16. Moskovitz J, Maiti P, Lopes DH, Oien DB, Attar A, Liu T, Mittal S, Hayes J, Bitan G. Induction of methionine-sulfoxide reductases protects neurons from amyloid β-protein insults in vitro and in vivo. Biochemistry. 2011;50:10687–10697. doi: 10.1021/bi201426b. [PMC free article] [PubMed] [Cross Ref]
17. Oien DB, Canello T, Gabizon R, Gasset M, Lundquist BL, Burns JM, Moskovitz J. Detection of oxidized methionine in selected proteins, cellular extracts and blood serums by novel anti-methionine sulfoxide antibodies. Arch Biochem Biophys. 2009;485:35–40. [PMC free article] [PubMed]
18. Murrell J, Ghetti B, Cochran E, Macias-Islas MA, Medina L, Varpetian A, Cummings JL, Mendez MF, Kawas C, Chui H, Ringman JM. The a431e mutation in psen1 causing familial alzheimer’s disease originating in jalisco state, mexico: An additional fifteen families. Neurogenetics. 2006;7:277–279. [PMC free article] [PubMed]
19. Yescas P, Huertas-Vazquez A, Villarreal-Molina MT, Rasmussen A, Tusie-Luna MT, Lopez M, Canizales-Quinteros S, Alonso ME. Founder effect for the ala431glu mutation of the presenilin 1 gene causing early-onset alzheimer’s disease in mexican families. Neurogenetics. 2006 [PubMed]
20. Athan ES, Williamson J, Ciappa A, Santana V, Romas SN, Lee JH, Rondon H, Lantigua RA, Medrano M, Torres M, Arawaka S, Rogaeva E, Song YQ, Sato C, Kawarai T, Fafel KC, Boss MA, Seltzer WK, Stern Y, St George-Hyslop P, Tycko B, Mayeux R. A founder mutation in presenilin 1 causing early-onset alzheimer disease in unrelated caribbean hispanic families. Jama. 2001;286:2257–2263. [PubMed]
21. Ringman JM, Gylys KH, Medina LD, Fox M, Kepe V, Flores DL, Apostolova LG, Barrio JR, Small G, Silverman DH, Siu E, Cederbaum S, Hecimovic S, Malnar M, Chakraverty S, Goate AM, Bird TD, Leverenz JB. Biochemical, neuropathological, and neuroimaging characteristics of early-onset alzheimer’s disease due to a novel psen1 mutation. Neurosci Lett. 2011;487:287–292. doi: 10.1016/j.neulet.2010.10.039. S0304-3940(10)01392-3 [pii] [PMC free article] [PubMed] [Cross Ref]
22. Mullan M, Tsuji S, Miki T, Katsuya T, Naruse S, Kaneko K, Shimizu T, Kojima T, Nakano I, Ogihara T, et al. Clinical comparison of alzheimer’s disease in pedigrees with the codon 717 val-->ile mutation in the amyloid precursor protein gene. Neurobiol Aging. 1993;14:407–419. [PubMed]
23. Morris JC. Clinical dementia rating: A reliable and valid diagnostic and staging measure for dementia of the alzheimer type. Int Psychogeriatr. 1997;9(Suppl 1):173–176. discussion 177-178. [PubMed]
24. Fox NC, Kennedy AM, Harvey RJ, Lantos PL, Roques PK, Collinge J, Hardy J, Hutton M, Stevens JM, Warrington EK, Rossor MN. Clinicopathological features of familial alzheimer’s disease associated with the m139v mutation in the presenilin 1 gene. Pedigree but not mutation specific age at onset provides evidence for a further genetic factor. Brain. 1997;120:491–501. [PubMed]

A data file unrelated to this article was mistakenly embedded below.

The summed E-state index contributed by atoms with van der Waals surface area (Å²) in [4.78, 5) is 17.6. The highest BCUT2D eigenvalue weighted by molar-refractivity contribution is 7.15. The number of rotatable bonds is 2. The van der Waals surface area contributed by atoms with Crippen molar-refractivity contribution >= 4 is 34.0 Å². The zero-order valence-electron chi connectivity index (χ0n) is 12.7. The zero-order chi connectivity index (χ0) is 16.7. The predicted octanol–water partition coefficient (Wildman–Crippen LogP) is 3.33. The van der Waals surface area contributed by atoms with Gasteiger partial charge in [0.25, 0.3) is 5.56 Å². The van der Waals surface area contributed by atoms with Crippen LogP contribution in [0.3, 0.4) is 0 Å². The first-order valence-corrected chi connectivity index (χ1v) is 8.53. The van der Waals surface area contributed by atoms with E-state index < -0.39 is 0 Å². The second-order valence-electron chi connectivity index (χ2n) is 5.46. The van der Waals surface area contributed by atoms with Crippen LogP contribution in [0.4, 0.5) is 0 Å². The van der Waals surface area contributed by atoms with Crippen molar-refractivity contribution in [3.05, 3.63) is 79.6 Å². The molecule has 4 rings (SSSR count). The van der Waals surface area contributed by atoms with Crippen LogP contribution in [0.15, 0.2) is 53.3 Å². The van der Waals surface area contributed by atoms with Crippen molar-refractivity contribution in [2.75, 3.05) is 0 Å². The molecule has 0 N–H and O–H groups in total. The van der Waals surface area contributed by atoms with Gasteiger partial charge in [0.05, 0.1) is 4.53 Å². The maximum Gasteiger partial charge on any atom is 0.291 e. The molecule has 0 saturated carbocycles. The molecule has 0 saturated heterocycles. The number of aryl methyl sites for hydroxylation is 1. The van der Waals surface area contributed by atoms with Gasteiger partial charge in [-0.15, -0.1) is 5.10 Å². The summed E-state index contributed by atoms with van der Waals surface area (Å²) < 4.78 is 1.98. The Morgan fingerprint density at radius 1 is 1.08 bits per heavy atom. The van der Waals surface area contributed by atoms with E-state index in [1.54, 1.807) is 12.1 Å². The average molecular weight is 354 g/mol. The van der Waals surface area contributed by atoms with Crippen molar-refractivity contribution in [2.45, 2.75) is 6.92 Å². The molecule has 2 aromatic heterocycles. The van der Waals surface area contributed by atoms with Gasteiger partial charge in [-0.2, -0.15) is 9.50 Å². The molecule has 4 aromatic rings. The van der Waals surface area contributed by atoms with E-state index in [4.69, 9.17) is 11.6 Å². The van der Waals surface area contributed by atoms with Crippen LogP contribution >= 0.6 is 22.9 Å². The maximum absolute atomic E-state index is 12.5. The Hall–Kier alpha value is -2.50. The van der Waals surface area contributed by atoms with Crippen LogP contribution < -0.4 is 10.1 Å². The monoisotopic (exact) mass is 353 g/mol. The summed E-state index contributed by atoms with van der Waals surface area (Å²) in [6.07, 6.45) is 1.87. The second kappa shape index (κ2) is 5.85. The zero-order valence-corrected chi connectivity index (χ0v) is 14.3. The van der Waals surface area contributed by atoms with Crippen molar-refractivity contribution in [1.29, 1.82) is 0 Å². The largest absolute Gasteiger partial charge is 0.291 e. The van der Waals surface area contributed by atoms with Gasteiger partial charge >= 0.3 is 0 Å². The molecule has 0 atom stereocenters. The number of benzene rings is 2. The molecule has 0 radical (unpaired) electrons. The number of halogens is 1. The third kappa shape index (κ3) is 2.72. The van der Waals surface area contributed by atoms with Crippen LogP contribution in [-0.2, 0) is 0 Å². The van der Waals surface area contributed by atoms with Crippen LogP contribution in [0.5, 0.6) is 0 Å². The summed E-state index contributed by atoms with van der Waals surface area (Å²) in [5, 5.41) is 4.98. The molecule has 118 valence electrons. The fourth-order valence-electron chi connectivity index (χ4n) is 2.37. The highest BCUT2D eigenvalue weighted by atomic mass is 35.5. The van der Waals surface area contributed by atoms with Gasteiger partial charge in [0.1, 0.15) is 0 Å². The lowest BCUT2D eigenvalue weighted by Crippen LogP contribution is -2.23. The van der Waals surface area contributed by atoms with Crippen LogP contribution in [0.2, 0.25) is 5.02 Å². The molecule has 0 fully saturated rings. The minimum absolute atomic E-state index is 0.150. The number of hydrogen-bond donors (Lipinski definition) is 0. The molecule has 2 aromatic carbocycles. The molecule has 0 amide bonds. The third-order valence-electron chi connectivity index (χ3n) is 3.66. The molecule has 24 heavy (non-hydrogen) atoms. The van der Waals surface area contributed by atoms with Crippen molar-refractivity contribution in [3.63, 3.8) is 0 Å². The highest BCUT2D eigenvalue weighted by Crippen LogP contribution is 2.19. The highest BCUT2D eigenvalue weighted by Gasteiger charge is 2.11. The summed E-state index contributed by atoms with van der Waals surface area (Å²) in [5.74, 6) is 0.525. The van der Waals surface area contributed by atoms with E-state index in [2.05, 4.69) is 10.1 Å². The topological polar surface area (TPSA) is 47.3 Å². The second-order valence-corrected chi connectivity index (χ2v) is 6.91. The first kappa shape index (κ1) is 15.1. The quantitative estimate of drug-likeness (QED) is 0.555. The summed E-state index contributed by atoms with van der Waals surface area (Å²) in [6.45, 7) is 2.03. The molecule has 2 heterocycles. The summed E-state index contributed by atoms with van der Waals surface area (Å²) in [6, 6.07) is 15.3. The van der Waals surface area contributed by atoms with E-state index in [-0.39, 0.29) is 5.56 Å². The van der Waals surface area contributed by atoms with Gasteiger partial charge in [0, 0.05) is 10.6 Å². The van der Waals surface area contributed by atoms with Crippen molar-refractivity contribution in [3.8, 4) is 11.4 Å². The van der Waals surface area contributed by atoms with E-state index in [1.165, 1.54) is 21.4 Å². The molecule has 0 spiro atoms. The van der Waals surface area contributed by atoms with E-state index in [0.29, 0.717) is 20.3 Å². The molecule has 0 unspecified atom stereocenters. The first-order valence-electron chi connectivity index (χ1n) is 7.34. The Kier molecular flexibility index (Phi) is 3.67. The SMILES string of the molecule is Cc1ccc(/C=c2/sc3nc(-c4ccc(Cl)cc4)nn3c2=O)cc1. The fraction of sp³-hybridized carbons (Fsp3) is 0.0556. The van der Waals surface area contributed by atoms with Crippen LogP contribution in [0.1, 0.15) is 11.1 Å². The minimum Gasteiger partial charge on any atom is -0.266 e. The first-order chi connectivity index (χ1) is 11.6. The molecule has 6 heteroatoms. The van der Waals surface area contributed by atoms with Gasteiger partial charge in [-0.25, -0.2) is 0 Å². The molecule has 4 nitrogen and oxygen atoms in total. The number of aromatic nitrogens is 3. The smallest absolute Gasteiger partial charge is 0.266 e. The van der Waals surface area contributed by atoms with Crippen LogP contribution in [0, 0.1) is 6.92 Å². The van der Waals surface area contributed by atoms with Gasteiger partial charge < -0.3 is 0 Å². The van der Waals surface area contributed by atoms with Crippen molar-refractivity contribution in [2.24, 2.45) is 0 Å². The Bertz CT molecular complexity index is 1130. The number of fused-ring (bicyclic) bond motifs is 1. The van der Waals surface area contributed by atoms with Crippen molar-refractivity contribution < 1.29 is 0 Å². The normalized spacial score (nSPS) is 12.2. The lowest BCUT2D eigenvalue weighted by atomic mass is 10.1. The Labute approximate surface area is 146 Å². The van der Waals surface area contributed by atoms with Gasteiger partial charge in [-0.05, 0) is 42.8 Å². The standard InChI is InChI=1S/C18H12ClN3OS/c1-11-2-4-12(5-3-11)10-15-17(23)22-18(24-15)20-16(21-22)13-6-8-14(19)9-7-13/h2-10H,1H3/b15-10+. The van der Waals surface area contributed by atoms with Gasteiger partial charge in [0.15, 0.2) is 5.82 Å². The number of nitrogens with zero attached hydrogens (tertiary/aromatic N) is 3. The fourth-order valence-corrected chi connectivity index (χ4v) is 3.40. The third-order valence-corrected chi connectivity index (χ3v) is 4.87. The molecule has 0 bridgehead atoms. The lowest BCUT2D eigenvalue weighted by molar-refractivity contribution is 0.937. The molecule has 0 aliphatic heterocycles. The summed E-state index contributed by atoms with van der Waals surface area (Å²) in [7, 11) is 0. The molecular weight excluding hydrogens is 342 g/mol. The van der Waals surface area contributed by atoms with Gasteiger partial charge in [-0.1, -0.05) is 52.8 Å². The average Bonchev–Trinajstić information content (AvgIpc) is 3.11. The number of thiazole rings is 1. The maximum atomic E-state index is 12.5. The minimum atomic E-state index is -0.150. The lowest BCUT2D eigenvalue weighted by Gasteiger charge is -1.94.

25. Pratico D, Clark CM, Lee VM, Trojanowski JQ, Rokach J, Fitzgerald GA. Increased 8,12-iso-ipf2alpha-vi in alzheimer’s disease: Correlation of a noninvasive index of lipid peroxidation with disease severity. Ann Neurol. 2000;48:809–812. [PubMed]
26. Bitan G, Tarus B, Vollers SS, Lashuel HA, Condron MM, Straub JE, Teplow DB. A molecular switch in amyloid assembly: Met35 and amyloid β-protein oligomerization. J Am Chem Soc. 2003;125:15359–15365. [PubMed]
27. Rakhit R, Cunningham P, Furtos-Matei A, Dahan S, Qi XF, Crow JP, Cashman NR, Kondejewski LH, Chakrabartty A. Oxidation-induced misfolding and aggregation of superoxide dismutase and its implications for amyotrophic lateral sclerosis. J Biol Chem. 2002;277:47551–47556. doi: 10.1074/jbc.M207356200. M207356200 [pii] [PubMed] [Cross Ref]
28. Cudkowicz ME, Warren L, Francis JW, Lloyd KJ, Friedlander RM, Borges LF, Kassem N, Munsat TL, Brown RH., Jr Intrathecal administration of recombinant human superoxide dismutase 1 in amyotrophic lateral sclerosis: A preliminary safety and pharmacokinetic study. Neurology. 1997;49:213–222. [PubMed]
29. Liang HL, Sedlic F, Bosnjak Z, Nilakantan V. Sod1 and mitotempo partially prevent mitochondrial permeability transition pore opening, necrosis, and mitochondrial apoptosis after atp depletion recovery. Free Radic Biol Med. 2010;49:1550–1560. doi: 10.1016/j.freeradbiomed.2010.08.018. S0891-5849(10)00501-0 [pii] [PubMed] [Cross Ref]
30. Li Q, Sato EF, Zhu X, Inoue M. A simultaneous release of sod1 with cytochrome c regulates mitochondria-dependent apoptosis. Mol Cell Biochem. 2009;322:151–159. doi: 10.1007/s11010-008-9952-9. [PubMed] [Cross Ref]
31. Rojo AI, Salinas M, Martin D, Perona R, Cuadrado A. Regulation of cu/zn-superoxide dismutase expression via the phosphatidylinositol 3 kinase/akt pathway and nuclear factor-kappab. J Neurosci. 2004;24:7324–7334. doi: 10.1523/JNEUROSCI.2111-04.2004. 24/33/9324 [pii] [PubMed] [Cross Ref]
32. Lopez IA, Acuna D, Beltran-Parrazal L, Lopez IE, Amarnani A, Cortes M, Edmond J. Evidence for oxidative stress in the developing cerebellum of the rat after chronic mild carbon monoxide exposure (0.0025% in air) BMC Neurosci. 2009;10(53) doi: 10.1186/1471-2202-10-53. 1471-2202-10-53 [pii] [PMC free article] [PubMed] [Cross Ref]